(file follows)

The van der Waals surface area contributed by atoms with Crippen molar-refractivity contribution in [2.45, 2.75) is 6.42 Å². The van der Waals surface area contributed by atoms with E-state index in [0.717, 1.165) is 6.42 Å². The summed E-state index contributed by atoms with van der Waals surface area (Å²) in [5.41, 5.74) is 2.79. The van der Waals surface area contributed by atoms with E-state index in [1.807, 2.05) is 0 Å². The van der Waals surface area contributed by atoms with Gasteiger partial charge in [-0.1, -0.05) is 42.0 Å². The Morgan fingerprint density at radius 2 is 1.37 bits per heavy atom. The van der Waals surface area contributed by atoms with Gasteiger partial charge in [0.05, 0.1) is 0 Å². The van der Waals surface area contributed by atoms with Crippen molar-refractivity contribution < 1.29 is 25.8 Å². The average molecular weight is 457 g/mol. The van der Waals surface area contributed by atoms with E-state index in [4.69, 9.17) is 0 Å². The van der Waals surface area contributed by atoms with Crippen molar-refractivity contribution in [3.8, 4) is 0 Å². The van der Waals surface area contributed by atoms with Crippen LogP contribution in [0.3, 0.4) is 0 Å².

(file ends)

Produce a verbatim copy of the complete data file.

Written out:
The van der Waals surface area contributed by atoms with Crippen molar-refractivity contribution in [2.45, 2.75) is 6.42 Å². The van der Waals surface area contributed by atoms with E-state index in [0.717, 1.165) is 6.42 Å². The summed E-state index contributed by atoms with van der Waals surface area (Å²) in [5.41, 5.74) is 2.79. The van der Waals surface area contributed by atoms with E-state index in [1.807, 2.05) is 0 Å². The van der Waals surface area contributed by atoms with Gasteiger partial charge in [-0.1, -0.05) is 42.0 Å². The Morgan fingerprint density at radius 2 is 1.37 bits per heavy atom. The van der Waals surface area contributed by atoms with Gasteiger partial charge in [0.05, 0.1) is 0 Å². The van der Waals surface area contributed by atoms with Crippen molar-refractivity contribution < 1.29 is 25.8 Å². The average molecular weight is 457 g/mol. The van der Waals surface area contributed by atoms with E-state index in [4.69, 9.17) is 0 Å². The van der Waals surface area contributed by atoms with Crippen molar-refractivity contribution in [3.8, 4) is 0 Å². The van der Waals surface area contributed by atoms with Crippen LogP contribution in [0.3, 0.4) is 0 Å².